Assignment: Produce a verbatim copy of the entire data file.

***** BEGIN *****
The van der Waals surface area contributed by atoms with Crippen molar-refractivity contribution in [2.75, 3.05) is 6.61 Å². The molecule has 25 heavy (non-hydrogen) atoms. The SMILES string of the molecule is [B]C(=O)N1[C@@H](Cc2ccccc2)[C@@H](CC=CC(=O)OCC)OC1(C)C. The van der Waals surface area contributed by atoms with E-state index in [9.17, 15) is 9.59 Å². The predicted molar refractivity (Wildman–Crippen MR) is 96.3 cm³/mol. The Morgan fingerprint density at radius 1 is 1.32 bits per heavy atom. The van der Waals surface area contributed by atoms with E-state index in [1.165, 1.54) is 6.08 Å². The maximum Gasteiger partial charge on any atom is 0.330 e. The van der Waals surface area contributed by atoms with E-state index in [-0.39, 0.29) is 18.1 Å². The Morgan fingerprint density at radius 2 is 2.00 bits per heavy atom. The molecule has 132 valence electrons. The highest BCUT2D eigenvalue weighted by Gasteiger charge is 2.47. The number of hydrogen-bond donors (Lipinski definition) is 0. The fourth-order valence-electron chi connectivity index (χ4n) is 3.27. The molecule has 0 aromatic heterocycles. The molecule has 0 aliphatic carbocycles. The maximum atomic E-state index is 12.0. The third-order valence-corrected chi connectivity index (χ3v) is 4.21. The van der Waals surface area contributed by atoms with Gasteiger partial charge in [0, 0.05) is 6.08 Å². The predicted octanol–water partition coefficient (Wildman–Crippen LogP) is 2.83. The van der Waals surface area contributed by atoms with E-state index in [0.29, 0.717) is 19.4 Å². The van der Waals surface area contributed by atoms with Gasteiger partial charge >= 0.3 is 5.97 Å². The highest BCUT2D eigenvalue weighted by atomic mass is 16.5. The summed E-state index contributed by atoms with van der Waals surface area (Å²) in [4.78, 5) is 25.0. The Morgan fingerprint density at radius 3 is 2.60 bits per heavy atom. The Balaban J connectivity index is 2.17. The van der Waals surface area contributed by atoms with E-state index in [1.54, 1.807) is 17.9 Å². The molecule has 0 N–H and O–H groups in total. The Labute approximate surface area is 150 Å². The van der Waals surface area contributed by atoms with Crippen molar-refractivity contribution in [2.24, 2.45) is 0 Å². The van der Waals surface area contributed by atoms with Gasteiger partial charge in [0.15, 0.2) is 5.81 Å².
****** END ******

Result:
The van der Waals surface area contributed by atoms with Crippen molar-refractivity contribution in [2.75, 3.05) is 6.61 Å². The molecule has 25 heavy (non-hydrogen) atoms. The SMILES string of the molecule is [B]C(=O)N1[C@@H](Cc2ccccc2)[C@@H](CC=CC(=O)OCC)OC1(C)C. The van der Waals surface area contributed by atoms with E-state index in [9.17, 15) is 9.59 Å². The predicted molar refractivity (Wildman–Crippen MR) is 96.3 cm³/mol. The Morgan fingerprint density at radius 1 is 1.32 bits per heavy atom. The van der Waals surface area contributed by atoms with E-state index in [1.165, 1.54) is 6.08 Å². The maximum Gasteiger partial charge on any atom is 0.330 e. The van der Waals surface area contributed by atoms with E-state index in [-0.39, 0.29) is 18.1 Å². The Morgan fingerprint density at radius 2 is 2.00 bits per heavy atom. The molecule has 132 valence electrons. The highest BCUT2D eigenvalue weighted by Gasteiger charge is 2.47. The number of hydrogen-bond donors (Lipinski definition) is 0. The fourth-order valence-electron chi connectivity index (χ4n) is 3.27. The molecule has 0 aromatic heterocycles. The molecule has 0 aliphatic carbocycles. The maximum atomic E-state index is 12.0. The third-order valence-corrected chi connectivity index (χ3v) is 4.21. The van der Waals surface area contributed by atoms with Gasteiger partial charge in [0, 0.05) is 6.08 Å². The predicted octanol–water partition coefficient (Wildman–Crippen LogP) is 2.83. The van der Waals surface area contributed by atoms with E-state index in [0.29, 0.717) is 19.4 Å². The van der Waals surface area contributed by atoms with Gasteiger partial charge >= 0.3 is 5.97 Å². The highest BCUT2D eigenvalue weighted by atomic mass is 16.5. The summed E-state index contributed by atoms with van der Waals surface area (Å²) in [4.78, 5) is 25.0. The Morgan fingerprint density at radius 3 is 2.60 bits per heavy atom. The Balaban J connectivity index is 2.17. The van der Waals surface area contributed by atoms with E-state index in [1.54, 1.807) is 17.9 Å². The molecule has 0 N–H and O–H groups in total. The Labute approximate surface area is 150 Å². The van der Waals surface area contributed by atoms with Crippen molar-refractivity contribution in [2.24, 2.45) is 0 Å². The van der Waals surface area contributed by atoms with Gasteiger partial charge in [0.15, 0.2) is 5.81 Å².